I don't know the specifics for Beth Chatto's garden, but I suspect/guess there is likely to be a big difference between the type of gardening that uses gravel as a kind of inorganic mulch over membrane and the type of scree/gravel gardening she is doing. I suspect that her staff haven't simply covered the soil, but have dug out to a depth of at least a foot, mixed gravel with topsoil/compost/leafmould, and replaced - so essentially, they are engineering the whole of the upper layer to be incredibly free draining. However, I know the soil in her part of the world can be very sandy, so it may not have involved quite so much work as I am suggesting!
The gravel-as-mulch thing would worry me, because if you want to get at the soil to change it, e.g. adding more organic matter, compost, manure etc, then that is a lot more difficult with a weed membrane and gravel down. You would have to lift the lot. The reason this matters particularly is that I suspect it might be quite difficult to achieve the dense, lush, closely-planted effect you're after without adding quite a lot of compost on a regular basis. Yet (depending on the garden, the soil) you won't necessarily have the free-draining soil underneath the gravel and membrane to do scree planting either. You could end up with an unhappy compromise that does neither thing well .
However, I remember you said you're by the coast, so if you do have fiercely free-drained sandy soil naturally, then you might just be able to add to it. It really depends a lot what is there naturally.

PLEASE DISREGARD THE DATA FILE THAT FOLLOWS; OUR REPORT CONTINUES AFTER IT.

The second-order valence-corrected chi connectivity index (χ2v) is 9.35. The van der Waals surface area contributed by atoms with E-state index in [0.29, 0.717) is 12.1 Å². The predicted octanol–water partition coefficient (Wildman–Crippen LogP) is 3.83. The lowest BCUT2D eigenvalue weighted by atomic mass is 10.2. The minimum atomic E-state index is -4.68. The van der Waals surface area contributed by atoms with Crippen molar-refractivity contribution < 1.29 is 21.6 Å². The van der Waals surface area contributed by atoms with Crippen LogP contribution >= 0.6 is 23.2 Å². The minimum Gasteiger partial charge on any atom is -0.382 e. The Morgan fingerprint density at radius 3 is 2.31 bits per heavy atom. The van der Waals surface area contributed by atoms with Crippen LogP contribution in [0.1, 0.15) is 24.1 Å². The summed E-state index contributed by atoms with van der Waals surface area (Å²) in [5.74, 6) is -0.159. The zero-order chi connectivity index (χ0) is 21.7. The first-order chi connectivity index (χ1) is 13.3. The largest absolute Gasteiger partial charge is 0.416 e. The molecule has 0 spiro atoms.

I don't know about the others, but I'd say you need to do a lot of weeding when you're establishing a garden, and then all of a sudden plants get to a point/size where you're not having to do as much and you can sit back a bit more and enjoy. Which is nice.
I pray that point won't take too long to arrive!
The soil is heavy, which I think may be due to the house being a newish build, there's lots of rubble etc as well as large clay lumps.
I'm disappointed that as yet nobody has linked to a magic Weed-o-matic that will do the job.
A Wallace and Gromit style weeder-robot would be just the thing!!
Ahhh, if you have rubble plus clay, then I would guess that neither of those methods will work. Instead, I suspect that you may have to invest some time and energy into sorting the soil. Ideally, you'd want to remove most of the rubble, add organic matter (enormous quantities of manure, compost) and possibly gypsum if your clay is heavy. Which means digging/mattocking. (Sorry). If you have clay and it has set, over the summer this may be an even tougher job than in the autumn when the soil is moist. I think I might be tempted to spend the hot days planning and sunbathing and then get cracking in August (if it's wet) or September (if it isn't), ready to plant next spring.